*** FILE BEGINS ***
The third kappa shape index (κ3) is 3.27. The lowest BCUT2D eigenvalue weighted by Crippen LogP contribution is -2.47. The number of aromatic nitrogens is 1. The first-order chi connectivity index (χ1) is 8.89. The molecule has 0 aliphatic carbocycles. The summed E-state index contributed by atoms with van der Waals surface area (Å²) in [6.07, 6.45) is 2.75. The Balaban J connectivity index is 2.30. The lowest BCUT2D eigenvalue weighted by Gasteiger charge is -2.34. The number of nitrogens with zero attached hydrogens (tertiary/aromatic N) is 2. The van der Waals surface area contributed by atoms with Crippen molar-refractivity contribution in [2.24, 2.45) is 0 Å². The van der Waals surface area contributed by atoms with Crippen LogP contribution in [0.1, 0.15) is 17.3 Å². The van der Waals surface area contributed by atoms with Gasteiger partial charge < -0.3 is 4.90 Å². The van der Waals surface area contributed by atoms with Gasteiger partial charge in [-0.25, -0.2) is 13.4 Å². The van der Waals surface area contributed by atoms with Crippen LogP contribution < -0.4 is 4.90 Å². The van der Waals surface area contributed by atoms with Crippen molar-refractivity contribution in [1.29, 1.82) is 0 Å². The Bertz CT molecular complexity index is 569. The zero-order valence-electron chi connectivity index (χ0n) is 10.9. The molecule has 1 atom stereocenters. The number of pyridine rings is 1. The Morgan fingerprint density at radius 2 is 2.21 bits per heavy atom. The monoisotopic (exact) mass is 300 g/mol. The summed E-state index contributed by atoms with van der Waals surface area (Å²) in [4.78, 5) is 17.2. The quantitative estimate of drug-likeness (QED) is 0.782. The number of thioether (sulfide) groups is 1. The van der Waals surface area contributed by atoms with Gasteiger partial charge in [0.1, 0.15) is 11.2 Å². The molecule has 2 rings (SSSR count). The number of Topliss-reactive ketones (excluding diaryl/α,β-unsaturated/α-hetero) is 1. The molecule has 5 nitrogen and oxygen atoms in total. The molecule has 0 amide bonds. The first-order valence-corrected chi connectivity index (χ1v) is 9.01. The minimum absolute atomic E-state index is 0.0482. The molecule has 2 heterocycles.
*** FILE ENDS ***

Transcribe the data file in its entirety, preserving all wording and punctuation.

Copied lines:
The third kappa shape index (κ3) is 3.27. The lowest BCUT2D eigenvalue weighted by Crippen LogP contribution is -2.47. The number of aromatic nitrogens is 1. The first-order chi connectivity index (χ1) is 8.89. The molecule has 0 aliphatic carbocycles. The summed E-state index contributed by atoms with van der Waals surface area (Å²) in [6.07, 6.45) is 2.75. The Balaban J connectivity index is 2.30. The lowest BCUT2D eigenvalue weighted by Gasteiger charge is -2.34. The number of nitrogens with zero attached hydrogens (tertiary/aromatic N) is 2. The van der Waals surface area contributed by atoms with Crippen molar-refractivity contribution in [2.24, 2.45) is 0 Å². The van der Waals surface area contributed by atoms with Crippen LogP contribution in [0.1, 0.15) is 17.3 Å². The van der Waals surface area contributed by atoms with Gasteiger partial charge < -0.3 is 4.90 Å². The van der Waals surface area contributed by atoms with Gasteiger partial charge in [-0.25, -0.2) is 13.4 Å². The van der Waals surface area contributed by atoms with Crippen LogP contribution < -0.4 is 4.90 Å². The van der Waals surface area contributed by atoms with Crippen molar-refractivity contribution in [1.29, 1.82) is 0 Å². The Bertz CT molecular complexity index is 569. The zero-order valence-electron chi connectivity index (χ0n) is 10.9. The molecule has 1 atom stereocenters. The number of pyridine rings is 1. The Morgan fingerprint density at radius 2 is 2.21 bits per heavy atom. The monoisotopic (exact) mass is 300 g/mol. The summed E-state index contributed by atoms with van der Waals surface area (Å²) in [4.78, 5) is 17.2. The quantitative estimate of drug-likeness (QED) is 0.782. The number of thioether (sulfide) groups is 1. The van der Waals surface area contributed by atoms with Gasteiger partial charge in [0.1, 0.15) is 11.2 Å². The molecule has 2 rings (SSSR count). The number of Topliss-reactive ketones (excluding diaryl/α,β-unsaturated/α-hetero) is 1. The molecule has 5 nitrogen and oxygen atoms in total. The molecule has 0 amide bonds. The first-order valence-corrected chi connectivity index (χ1v) is 9.01. The minimum absolute atomic E-state index is 0.0482. The molecule has 2 heterocycles.